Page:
There are many mental health resources available for LGBTQ+ teens. It is essential to create positive environments to help all youth thrive. But, the health needs of LGBTQ+ Youth are much different from their straight and cisgender peers. Every young person needs a safe home and social support to develop the skills for transitioning into adulthood. When LGBTQ+ youth have affirming families and friends, they have better mental health outcomes. This article will provide various resources for LGBTQ+ youth, friends, allies, educators, parents, and family members.
*This article contains the use of gendered language throughout the article as indicated in the research.
What are Some Issues Facing LGBTQ+ Youth Today?
Public acceptance of LGBTQ+ identities has increased in dozens of countries worldwide since 1980. Since 2012, the year marriage equality came into law, the amount of American adults identifying as LGBTQ+ has increased from 3.5% to 4.5%. The reason there has been more acceptance may be due to the following: 79% of Americans support equal legal rights for LGBTQ+ people. However, in 2006, only 51% of Americans said that LGBTQ+ people should be accepted.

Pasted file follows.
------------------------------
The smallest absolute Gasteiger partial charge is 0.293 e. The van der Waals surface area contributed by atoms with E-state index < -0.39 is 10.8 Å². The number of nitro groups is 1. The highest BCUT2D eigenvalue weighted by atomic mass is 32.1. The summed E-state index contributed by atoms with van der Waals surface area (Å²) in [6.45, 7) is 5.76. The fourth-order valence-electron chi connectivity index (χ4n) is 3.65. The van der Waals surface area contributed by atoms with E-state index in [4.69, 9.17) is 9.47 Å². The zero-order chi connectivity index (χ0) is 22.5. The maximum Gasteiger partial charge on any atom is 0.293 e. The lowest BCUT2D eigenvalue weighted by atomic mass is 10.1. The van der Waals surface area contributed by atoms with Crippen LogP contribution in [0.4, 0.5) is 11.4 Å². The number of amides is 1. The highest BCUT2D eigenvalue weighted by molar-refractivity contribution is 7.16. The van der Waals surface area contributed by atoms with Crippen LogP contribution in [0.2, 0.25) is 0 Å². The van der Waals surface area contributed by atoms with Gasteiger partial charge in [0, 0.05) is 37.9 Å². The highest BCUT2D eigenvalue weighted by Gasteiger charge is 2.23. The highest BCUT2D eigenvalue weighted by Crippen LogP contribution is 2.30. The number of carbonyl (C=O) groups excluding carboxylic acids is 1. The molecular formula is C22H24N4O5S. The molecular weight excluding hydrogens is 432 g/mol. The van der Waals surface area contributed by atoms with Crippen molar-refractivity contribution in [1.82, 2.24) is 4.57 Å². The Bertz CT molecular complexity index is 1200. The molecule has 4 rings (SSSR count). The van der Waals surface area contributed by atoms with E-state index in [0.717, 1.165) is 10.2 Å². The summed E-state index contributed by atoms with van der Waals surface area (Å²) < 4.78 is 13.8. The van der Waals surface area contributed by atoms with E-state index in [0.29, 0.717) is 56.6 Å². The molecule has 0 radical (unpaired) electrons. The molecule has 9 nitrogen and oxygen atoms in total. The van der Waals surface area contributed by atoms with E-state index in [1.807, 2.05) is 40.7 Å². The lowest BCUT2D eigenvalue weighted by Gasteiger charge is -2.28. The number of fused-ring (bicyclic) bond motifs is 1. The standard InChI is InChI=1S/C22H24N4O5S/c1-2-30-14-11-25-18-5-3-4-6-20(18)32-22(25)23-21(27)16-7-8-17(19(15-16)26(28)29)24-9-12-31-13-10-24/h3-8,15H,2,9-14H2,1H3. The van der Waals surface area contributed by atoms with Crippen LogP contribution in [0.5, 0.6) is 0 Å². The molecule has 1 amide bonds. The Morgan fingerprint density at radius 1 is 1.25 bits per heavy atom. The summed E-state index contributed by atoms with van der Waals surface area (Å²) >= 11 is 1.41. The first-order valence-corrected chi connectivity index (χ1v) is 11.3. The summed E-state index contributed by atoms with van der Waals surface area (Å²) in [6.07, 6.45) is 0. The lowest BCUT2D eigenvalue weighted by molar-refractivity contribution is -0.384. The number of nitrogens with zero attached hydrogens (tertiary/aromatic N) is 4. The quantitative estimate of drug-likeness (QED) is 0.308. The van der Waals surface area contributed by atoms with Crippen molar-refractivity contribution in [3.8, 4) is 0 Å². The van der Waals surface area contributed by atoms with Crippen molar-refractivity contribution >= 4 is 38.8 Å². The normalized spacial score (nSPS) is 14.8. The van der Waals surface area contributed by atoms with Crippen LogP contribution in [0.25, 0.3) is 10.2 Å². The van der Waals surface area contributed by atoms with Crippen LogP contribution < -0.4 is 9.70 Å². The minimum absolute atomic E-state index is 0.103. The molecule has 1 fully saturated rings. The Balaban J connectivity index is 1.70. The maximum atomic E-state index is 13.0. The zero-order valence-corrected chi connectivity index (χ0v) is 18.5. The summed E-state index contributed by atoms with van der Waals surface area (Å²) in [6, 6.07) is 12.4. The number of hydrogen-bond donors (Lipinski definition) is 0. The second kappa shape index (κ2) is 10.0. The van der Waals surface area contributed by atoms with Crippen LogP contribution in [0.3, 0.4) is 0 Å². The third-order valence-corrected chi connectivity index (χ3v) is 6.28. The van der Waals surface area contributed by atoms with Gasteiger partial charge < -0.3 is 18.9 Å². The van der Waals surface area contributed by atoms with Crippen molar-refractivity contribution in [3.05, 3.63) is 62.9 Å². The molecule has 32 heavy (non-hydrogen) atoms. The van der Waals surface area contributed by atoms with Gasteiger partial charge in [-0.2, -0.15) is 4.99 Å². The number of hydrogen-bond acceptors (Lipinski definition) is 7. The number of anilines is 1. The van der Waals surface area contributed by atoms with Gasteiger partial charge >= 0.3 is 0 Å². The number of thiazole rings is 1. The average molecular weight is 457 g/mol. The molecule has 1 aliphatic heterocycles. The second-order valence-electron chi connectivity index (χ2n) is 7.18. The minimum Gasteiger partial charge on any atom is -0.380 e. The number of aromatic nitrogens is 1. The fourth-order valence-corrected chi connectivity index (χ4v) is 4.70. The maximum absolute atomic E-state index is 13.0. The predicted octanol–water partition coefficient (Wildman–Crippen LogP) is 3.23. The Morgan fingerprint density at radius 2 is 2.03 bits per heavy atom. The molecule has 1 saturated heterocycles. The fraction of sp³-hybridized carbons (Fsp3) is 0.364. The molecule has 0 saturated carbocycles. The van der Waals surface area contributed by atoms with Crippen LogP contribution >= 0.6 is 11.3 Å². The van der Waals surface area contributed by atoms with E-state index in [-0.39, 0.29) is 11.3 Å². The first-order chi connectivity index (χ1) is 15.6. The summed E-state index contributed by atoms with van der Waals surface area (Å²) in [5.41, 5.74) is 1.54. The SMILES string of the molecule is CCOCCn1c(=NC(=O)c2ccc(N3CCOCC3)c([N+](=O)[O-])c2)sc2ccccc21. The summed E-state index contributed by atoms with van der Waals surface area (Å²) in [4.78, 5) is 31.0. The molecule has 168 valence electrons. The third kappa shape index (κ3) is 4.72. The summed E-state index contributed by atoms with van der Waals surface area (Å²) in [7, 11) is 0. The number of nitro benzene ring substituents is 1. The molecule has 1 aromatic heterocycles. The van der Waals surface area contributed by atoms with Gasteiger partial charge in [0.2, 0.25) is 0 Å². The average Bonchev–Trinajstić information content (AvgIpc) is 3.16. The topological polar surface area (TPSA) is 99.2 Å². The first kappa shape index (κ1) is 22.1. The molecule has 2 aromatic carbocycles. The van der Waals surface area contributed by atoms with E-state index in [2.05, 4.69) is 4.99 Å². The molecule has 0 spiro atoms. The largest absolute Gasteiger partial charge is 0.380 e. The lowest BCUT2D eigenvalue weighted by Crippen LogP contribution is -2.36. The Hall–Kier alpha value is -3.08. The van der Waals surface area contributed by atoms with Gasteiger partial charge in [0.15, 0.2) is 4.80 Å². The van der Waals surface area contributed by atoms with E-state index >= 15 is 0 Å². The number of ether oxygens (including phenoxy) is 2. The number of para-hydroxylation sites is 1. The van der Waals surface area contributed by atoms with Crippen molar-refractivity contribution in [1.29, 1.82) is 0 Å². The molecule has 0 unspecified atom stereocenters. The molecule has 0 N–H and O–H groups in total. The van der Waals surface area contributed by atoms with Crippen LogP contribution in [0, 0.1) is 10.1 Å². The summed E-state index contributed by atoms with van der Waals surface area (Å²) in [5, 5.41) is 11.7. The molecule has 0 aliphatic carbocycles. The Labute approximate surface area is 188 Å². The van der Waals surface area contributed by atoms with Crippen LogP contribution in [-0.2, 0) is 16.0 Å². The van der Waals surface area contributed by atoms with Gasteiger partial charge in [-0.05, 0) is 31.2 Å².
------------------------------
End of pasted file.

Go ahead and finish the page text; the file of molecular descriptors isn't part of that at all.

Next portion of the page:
LGBTQ+ youth won’t always be accepted by their families. For example, 32% of Americans still say they would be uncomfortable having an LGBTQ_ family member, 36% would not be comfortable seeing a queer couple holding hands, and 37% would not be okay with their child having a lesson on LGBTQ+ history in school.
Bullying and Violence
LGBTQ+ youth are at a higher risk for homelessness, bullying, and interpersonal violence. In addition, LGBTQ+ youth are twice as likely to be bullied than their straight and cisgender peers, and 18% of LGBTQ+ youth (over triple than their straight and cisgender peers) — have experienced sexual assault or rape.
Women of all sexual orientations encounter incredibly high degrees of sexual violence, and bisexual girls are at a higher risk. These sexually violent encounters occur before the age of 17 for half of them. Due to family stigma, LGBTQ+ youth have a 120% higher risk of homelessness than straight and cisgender teens.
Higher Risk for Mental Illness
LGBTQ+ youth have an increased risk of mental illness, including depression, anxiety, and substance abuse. In addition, 30% of LGBTQ+ teens have attempted suicide, compared to 10% of their straight and cisgender peers. Transgender youth face a high stigma and suffer more significant mental health risks. For example, 49% of transfeminine people (people assigned male at birth who identify as feminine) and 62% of transmasculine people (people assigned female at birth who identify as masculine) suffer from depression.
What are Some Ways LGBTQ+ Youth Can Get Help?
Resources for LGBTQ+ Youth and Educators
Since many LGBTQ+ youth are more likely than their cisgender and heterosexual peers to encounter bullying or other forms of violence in school, educators, counselors, and school administrators must have access to resources and support to form a safe learning environment for every student.